There was some confusion why following yesterday's stronger than expected retail sales, which broke a 4-month series of disappointing data and which according to most economists were good enough to bring forward the Fed's first rate hike in a trader generation, bond yields tumbled.
Well, in the aftermath of the whole "double seasonal-adjustment" travesty, in which even the BEA admitted any bad economic data (read Q1 GDP) will be "massaged" enough until it becomes good under the "scientific" pretext of "residual seasonality", and following the suggestion of Dynamika Capital's Alexander Giryavets, we decided to take a look at not seasonally adjusted retail sales.
We found something interesting.
The thing about retail sales is that while they are supposed to smooth out month-to-month changes in any given data series, they should be virtually identical on a annual, year-over-year basis. After all the same "seasonal" adjustment that was applicable this May, was applicable last May, the May before it, and so on, unless of course, there was some massive, climatic or otherwise shift to the underlying reality.
To the best of our knowledge there wasn't.
And indeed, when looking at the annual change in headline retail sales data we find that, as expected, the seasonally-adjusted (blue) and unadjusted (red)retail sales series are almost identical...
... but not quite.
If one zooms in on the most recent data, one finds something surprising: a substantial rebound in SA retail sales, which according to the Dept. of Commerce rose 2.7% while unadjusted retail sales rose by just 1.0%, the worst montly print in over two years and hardly inspiring confidence that the economy is strong enough for the Fed to engage in a rate hike.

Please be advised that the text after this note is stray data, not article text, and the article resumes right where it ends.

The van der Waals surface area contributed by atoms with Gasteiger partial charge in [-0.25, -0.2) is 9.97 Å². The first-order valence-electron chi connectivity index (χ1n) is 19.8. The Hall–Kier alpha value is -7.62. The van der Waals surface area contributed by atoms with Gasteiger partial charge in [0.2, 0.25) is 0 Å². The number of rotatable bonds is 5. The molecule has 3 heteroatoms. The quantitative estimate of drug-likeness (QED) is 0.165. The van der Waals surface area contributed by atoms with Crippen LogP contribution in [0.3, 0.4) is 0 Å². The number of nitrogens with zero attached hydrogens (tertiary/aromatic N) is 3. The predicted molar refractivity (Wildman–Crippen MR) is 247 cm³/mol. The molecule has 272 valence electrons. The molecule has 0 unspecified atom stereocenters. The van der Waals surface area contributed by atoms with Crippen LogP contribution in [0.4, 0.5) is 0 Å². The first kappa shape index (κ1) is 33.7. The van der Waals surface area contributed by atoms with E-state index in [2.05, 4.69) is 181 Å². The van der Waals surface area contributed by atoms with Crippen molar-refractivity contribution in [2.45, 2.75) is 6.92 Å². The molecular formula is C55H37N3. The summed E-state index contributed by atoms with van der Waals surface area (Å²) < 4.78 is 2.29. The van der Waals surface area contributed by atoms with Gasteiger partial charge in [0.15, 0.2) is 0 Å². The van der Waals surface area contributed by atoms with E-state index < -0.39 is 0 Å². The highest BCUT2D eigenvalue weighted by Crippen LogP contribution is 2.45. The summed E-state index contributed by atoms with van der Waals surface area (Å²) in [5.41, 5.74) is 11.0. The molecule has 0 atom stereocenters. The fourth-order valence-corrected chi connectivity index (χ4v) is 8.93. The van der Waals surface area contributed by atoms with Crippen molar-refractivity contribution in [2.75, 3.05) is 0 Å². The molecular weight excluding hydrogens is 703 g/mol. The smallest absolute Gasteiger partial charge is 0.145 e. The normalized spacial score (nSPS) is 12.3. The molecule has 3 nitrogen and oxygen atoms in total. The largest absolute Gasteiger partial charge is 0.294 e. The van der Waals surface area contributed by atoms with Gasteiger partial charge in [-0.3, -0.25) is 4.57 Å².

To isolate the problem we decided to look at only the annual (YoY) change in May data. The chart below shows the surprising finding: while every year for the past 4 years the Unadjusted May data was equal to or stronger than the Adjusted retail sales print, in May of 2015 this was reversed, and quite substantially.
To show just how much of an outlier May 2015 was compared to May in prior years, here is the seasonal "adjustment ratio" for the month of May for every year from 2008 to 2015, by which we define the ratio of "seasonally adjusted" to "unadjusted" retail sales. Spotting the outlier should be easy enough.
So, our question: while we know that the US Department of Truth, err. Commerce, will soon adjust GDP data for all weak quarters higher just so the narrative of a rebounding economy isn't lost when one looks at the actual fact, has this "residual seasonality" adjustment already been applied to retail sales? Because we fail to understand just why the seasonal adjustment to May retail data should be as profound as shown above.